A PhD can be your entrance ticket to leading businesses

Peter took a few detours before he began working for Novo Nordisk.

A straight forward, 35 km long highway connects Copenhagen to Frederikssund. It is called Frederikssundsvej, and near Smørum, you make a right and hit a roundabout. This is Novo country no matter which exit you pick. Peter Boldsen Knudsen works here – in Upstream – a technological developmental department, conducting protein research. Peter Boldsen Knudsen’s own route to Novo Nordisk from DTU in Lyngby was less than straight forward. He went on a few detours to another study programme and to Germany to do cancer research. And he is not alone in doing so. 75 % of the employees in the developmental department hold a PhD.

Peter Boldsen Knudsen

  • Age: 34.
  • Graduated from DTU in 2009 as a civil engineer of biotechnology.
  • Research assistant at several projects at DTU, The University of Copenhagen KU, and the German institute Deutsches Krebsforschungszentrum (dkfz) 2009-2011.
  • 2011-2015: Completed a PhD in fermentation technology at DTU Systems Biology, known today as DTU BioEngineering.
  • 2015: started a post.doc. at DTU, before he became a researcher with Novo Nordisk Upstream. This is a developmental department which develops fermentation processes for the insulin industry. Of the 5,000 employees in Novo Nordisk Research & Development, approximately 900 hold a PhD.

Research papers are important
When Peter Boldsen Knudsen graduated as a civil engineer in 2009, the financial crisis smothered the Danish labour market, and Peter decided to find funding to continue writing about the results on leukemia he found when he wrote his thesis. He had been lucky enough to become first author on an article regarding the results of cancer research, and this can be very important in terms of doing a PhD later on.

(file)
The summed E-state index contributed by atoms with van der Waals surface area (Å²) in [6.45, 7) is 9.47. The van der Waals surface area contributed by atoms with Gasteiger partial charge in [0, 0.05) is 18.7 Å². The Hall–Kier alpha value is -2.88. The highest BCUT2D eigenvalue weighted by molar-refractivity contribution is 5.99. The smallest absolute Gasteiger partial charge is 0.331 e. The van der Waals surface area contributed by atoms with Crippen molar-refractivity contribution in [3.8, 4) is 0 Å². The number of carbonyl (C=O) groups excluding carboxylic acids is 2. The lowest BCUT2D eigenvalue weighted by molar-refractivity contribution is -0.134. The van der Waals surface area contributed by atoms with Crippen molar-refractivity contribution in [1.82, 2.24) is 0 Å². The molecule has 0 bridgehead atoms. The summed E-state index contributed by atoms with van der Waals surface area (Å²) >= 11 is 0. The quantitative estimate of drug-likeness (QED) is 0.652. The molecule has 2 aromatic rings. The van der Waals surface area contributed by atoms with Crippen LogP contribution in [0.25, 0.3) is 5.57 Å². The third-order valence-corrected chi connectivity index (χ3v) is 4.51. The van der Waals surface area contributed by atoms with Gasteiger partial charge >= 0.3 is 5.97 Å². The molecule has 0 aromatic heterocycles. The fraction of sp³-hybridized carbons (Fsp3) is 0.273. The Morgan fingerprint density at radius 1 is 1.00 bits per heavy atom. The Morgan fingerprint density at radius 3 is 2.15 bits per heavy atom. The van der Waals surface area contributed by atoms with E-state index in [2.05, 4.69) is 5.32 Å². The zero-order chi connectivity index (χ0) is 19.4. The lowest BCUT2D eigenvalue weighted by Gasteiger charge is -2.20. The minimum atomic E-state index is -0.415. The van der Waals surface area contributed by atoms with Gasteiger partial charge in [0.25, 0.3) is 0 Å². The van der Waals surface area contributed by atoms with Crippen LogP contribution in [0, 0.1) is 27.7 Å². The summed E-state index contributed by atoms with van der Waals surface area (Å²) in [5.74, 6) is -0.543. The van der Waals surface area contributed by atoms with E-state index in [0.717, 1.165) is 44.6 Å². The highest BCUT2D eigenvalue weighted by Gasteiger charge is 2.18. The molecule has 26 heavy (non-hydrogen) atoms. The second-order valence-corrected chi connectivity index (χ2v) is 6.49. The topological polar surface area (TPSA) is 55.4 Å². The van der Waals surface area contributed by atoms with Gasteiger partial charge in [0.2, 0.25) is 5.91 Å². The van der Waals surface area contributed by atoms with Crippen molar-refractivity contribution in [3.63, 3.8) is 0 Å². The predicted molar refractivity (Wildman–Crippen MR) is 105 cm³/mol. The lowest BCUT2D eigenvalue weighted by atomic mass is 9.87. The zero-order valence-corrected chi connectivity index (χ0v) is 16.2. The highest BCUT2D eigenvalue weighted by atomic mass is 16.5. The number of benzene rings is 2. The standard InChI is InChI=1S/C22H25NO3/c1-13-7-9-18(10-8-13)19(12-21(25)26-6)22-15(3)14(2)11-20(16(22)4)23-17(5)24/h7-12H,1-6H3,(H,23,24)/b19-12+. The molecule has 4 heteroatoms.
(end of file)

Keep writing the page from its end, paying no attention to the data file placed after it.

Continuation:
“I was application oriented, and in this way I could prove that I would become a good researcher,” says Peter. He had found the results while completing his Master, which partially took place in Germany, and he would have been able to embark on a PhD there. “But the PhD wage is low in Germany so I couldn’t see myself there when my apartment and girlfriend were in Denmark.”

After a year and a half of contacting scholarship funds, institutes and organizations, he was able to write his PhD on fermentation technology at DTU Systems Biology. Kræftens Bekæmpelse also awarded him 500,000 DKK to conduct cancer research as a part time occupation alongside his PhD studies. He was subsequently hired to do a post.doc. researching yeast structures at DTU. A friend called his attention to a job advertisement from Novo Nordisk Global Research – a job which he was offered because of his PhD and his previous research.

Yeast has a central place at Novo Nordisk, where Peter conducts research to ascribe it specific qualities in preparation for the development of new types of medicine.

Peter had no specific career goal from day one. He never thought about working for Novo Nordisk and even swapped DTU for a couple of semesters at KU: “I started in 2002 and back then, the study programme was not separated into bachelor and master programmes in the same was as it is now. So it doesn’t matter as much that it took me seven years to graduate,” Peter explains. To begin with, Peter had an idealistic notion that he would be amongst the researchers who would isolate medical agents from plants gathered across the world. “Today I see a link from my scientific plant studies at KU to my job at Novo Nordisk where we are attempting to ease the lives of people with obesity and people who suffer from diabetes or haemophilia,” says Peter who has invited us inside Novo Nordisk Park in Måløv.

Obviously, there is a difference between conducting research in the private sector and in public educational institutions, but Peter likes both. “It might be easier to publish research results if you are working in the public sector whereas you need to consider your competition in your own area in the private sector. On the other hand, you have an excellent sounding board at Novo Nordisk, as the business hosts a number of nationalities and professional groups,” says Peter before escorting us down to hand back our visitors’ cards.